English Language Learners benefit from easy access to sight words and from seeing vocabulary words in many places. It is important to refer to word walls and other labels to help students get into the habit of using them. Here are some ways to display words around your classroom to support ELLs.
Interactive Word Walls
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Interactive word walls allow students to work with the words in some way. Often students are able to take the words off of the wall back to their seat with them. Both the teacher and students use the word wall on an ongoing basis. This helps teach students how to use the word wall and gives them practice reading and using the words.
I had a magnetic word wall in my classroom. My chalkboard was magnetic, so I added magnetic tape to the back of sight words. Sometimes, when students asked for help finding words, I would take down two or three words and have them identify the word that they are looking for. Then they would have the word at eye level to copy. I used gym floor tape to separate the letters.
Some other ideas for setting up a word wall is to color code the words. You can color code them by parts of speech or language level. A temporary word wall is helpful when your students are learning about a specific subject that has vocabulary words they will use multiple times. Pictures are a helpful tool to use for these new words.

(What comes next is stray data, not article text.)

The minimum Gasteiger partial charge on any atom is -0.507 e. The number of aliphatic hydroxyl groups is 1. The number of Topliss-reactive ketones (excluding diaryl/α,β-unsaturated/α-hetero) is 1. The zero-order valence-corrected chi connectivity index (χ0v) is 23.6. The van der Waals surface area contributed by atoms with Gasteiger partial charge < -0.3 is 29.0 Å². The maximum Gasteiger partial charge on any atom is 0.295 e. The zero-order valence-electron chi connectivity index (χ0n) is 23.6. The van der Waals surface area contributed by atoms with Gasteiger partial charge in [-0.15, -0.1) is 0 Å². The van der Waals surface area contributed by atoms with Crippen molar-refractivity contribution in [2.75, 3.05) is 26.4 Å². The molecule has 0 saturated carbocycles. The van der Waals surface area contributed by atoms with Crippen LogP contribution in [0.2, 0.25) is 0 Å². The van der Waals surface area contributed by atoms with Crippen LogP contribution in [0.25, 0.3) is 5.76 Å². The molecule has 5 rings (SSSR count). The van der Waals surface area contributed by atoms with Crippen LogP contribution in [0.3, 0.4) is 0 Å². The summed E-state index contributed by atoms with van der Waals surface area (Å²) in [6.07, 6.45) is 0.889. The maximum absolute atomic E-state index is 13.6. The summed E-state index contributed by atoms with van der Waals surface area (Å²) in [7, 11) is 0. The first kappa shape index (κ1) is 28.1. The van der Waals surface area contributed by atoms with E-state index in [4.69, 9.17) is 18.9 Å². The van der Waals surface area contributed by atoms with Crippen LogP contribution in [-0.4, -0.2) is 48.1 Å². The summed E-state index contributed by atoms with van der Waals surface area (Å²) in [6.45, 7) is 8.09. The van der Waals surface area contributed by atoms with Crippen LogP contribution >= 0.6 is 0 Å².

Portable Word Walls
When I traveled to other classrooms, or worked with students that need fewer words to choose from, I used a portable word wall. This way I can display words and allow students to interact with them even when I am in a different room. I made from three file folders glued together. Each word was attached with velcro. Just like with my magnetic word wall, students could take the word that they wanted with them to copy.
Illustrated Vocabulary Words
To help students with writing, I created sets of vocabulary folders. They are made with sheet protectors in folders with brads. I have seasonal words organized by parts of speech as well. These make great posters for a seasonal writing center.
Lower level ELLs benefit from having labels up around the classroom. This is also beneficial for all students that are at the beginning stages of reading and writing. You can quickly make labels yourself using sentence strips, index cards or sticky notes. For a more colorful version, I have made illustrated classroom labels and labels for book categories.